Oh, and Carolina was ready for this one. Like, this was their time. No it wasn't.
It takes more than hope to beat these Irish. It takes four quarters and consistent effort and execution. It takes traits. Who had 'em? One team sure did.
As Kelly told his team in the locker room at halftime, this one was going to be about fighting for every blade of grass if the Irish were going to snag win No. 9. The Irish took their share of the sod in the second half.
Offensive coordinator Tommy Rees stayed aggressive at Kelly' urging. Defensive coordinator Clark Lea again showed why he's a certain head coach somewhere by designing a defense absent one of its best players (safety Kyle Hamilton was disqualified in the first half for targeting) and then shutting out a team in the fourth quarter that doesn't get shut out in the fourth quarter.
Irish linebacker Drew White was awarded the game ball, but Kelly could’ve handed out a barrel full of them. You get a game ball, and you get a game ball and you and you and you.
White would get one, as would Marist Liufau and the defensive line and Book and wide receiver Javon McKinley and maybe even freshman tight end Michael Mayer. With this team, this season, it's not about one guy.
“Everybody’s got a piece of this,” Kelly said. “It was a really good win for us.”
“Play-makers,” Kelly said, “make plays.”
A bunch of Irish made a bunch of them.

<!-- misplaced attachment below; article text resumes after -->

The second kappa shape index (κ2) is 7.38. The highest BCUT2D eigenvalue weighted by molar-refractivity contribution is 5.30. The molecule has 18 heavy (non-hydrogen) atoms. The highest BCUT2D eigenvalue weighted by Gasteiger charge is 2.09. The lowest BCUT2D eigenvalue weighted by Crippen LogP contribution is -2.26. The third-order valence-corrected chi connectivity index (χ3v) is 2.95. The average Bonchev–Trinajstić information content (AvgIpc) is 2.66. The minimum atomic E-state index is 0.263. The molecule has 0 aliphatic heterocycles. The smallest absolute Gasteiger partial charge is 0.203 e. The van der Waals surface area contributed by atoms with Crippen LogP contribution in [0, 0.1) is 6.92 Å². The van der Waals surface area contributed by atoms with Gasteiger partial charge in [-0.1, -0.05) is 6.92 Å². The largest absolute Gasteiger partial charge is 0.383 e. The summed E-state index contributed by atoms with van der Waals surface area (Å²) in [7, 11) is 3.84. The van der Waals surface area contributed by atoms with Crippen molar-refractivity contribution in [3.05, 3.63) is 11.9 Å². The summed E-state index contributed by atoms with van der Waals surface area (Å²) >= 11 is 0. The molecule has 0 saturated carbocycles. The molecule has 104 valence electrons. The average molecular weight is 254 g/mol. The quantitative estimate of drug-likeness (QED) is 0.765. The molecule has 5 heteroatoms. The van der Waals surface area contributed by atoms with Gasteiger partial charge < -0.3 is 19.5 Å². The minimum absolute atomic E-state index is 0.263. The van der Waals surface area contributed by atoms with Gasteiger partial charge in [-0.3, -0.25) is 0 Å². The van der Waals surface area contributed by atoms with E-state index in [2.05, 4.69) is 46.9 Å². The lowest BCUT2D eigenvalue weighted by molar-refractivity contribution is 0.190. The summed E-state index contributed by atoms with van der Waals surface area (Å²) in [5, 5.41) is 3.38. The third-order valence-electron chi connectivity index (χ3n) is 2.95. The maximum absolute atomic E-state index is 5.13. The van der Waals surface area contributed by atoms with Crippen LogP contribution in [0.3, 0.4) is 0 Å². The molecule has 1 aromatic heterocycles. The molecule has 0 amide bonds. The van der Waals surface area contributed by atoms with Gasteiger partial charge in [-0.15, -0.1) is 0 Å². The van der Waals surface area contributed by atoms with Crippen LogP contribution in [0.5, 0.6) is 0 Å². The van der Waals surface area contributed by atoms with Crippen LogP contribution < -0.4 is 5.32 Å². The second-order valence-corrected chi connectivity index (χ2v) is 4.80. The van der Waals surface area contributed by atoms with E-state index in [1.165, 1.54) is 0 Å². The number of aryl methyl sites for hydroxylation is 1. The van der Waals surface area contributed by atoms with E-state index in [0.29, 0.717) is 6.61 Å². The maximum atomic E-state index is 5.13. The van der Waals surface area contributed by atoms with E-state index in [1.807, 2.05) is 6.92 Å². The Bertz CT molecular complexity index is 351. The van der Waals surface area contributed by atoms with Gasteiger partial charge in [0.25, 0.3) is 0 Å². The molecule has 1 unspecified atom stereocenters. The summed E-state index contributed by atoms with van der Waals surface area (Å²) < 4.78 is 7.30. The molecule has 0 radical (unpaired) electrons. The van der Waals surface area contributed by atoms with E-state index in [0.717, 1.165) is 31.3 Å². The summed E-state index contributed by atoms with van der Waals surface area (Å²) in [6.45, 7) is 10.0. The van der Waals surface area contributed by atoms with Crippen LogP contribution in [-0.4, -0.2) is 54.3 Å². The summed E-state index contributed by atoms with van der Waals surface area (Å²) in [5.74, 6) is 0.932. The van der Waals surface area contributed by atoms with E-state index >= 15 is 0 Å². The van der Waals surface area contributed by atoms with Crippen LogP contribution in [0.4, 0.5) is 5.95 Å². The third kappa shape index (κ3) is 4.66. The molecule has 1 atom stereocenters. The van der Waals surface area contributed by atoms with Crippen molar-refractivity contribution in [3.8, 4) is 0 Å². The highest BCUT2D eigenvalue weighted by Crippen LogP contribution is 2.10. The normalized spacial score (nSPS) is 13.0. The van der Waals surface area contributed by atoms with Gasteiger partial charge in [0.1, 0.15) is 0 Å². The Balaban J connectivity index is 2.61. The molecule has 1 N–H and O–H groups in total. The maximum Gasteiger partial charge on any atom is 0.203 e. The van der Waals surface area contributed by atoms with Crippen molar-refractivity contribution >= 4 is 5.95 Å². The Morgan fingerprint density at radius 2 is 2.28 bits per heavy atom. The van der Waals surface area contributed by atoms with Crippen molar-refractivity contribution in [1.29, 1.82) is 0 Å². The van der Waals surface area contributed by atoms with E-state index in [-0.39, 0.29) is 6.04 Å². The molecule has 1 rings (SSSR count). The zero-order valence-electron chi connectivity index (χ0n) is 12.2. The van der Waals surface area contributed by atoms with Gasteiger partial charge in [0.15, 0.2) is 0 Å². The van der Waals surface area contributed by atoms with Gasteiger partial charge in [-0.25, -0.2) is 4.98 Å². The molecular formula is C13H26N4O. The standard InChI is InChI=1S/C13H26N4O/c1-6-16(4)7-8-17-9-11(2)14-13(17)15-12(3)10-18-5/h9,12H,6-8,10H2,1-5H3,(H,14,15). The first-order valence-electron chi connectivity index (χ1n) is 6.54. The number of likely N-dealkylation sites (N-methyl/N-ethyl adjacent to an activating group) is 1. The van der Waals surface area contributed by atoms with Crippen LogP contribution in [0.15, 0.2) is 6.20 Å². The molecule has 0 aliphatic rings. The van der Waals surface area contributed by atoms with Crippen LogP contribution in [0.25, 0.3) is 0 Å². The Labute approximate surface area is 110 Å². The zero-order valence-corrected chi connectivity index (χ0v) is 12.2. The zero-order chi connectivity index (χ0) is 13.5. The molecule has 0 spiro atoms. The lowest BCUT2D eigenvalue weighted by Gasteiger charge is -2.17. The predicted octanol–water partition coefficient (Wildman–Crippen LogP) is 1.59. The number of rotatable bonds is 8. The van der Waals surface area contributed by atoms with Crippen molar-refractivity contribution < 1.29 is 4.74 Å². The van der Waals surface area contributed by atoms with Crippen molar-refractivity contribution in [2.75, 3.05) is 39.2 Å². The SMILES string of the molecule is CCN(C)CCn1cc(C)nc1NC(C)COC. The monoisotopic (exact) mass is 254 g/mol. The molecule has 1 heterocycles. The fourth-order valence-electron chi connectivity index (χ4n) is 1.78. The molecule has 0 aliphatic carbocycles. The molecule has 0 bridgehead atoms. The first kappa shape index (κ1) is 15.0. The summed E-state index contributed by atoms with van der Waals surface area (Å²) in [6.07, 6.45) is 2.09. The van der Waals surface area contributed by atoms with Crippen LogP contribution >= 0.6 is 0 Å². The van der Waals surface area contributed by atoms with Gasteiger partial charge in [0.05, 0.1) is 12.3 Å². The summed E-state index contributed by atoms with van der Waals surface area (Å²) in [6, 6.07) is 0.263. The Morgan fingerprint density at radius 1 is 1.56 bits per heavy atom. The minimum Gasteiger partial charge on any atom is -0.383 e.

Tar Heels coach Mack Brown mentioned during his halftime interview about his guys needing to believe that they could beat Notre Dame. How they needed to enjoy being in the moment. When the bright lights got brighter in the second half, the Tar Heels played like they didn't believe. Like they didn't enjoy it.
Notre Dame? Time and place and space don’t seem to matter to these Irish. They're built for second halves like Friday. North Carolina had the look of a team that might do something Friday. Notre Dame played with the poise that it could and would make one more play when one more play needed to be made.
The other guys? Just like against Georgia Tech and Boston College and even Clemson, they looked like they were a play and player or two short.
Friday was the first of two late regular-season trips to North Carolina. Notre Dame returns in a few weeks to close out the regular season against Wake Forest, a game that was pushed back from its original September slate because of coronavirus. A third trip to Carolina is all but assured — Dec. 19 a couple hours away from Chapel Hill in Charlotte, where a rematch with a certain team in orange with a coach named Dabo likely awaits.
So Herbie nailed it. These Irish are wired differently. Not a little. Maybe a lot. They’re wired to win. Maybe the ACC, and maybe even beyond. How do they get there from here? Same way they did Friday while sitting in the locker room on the road in a tie game.
The second half was coming. So were the Irish.
“Just keep doing,” Book said of the intermission mindset, “what we’re doing.”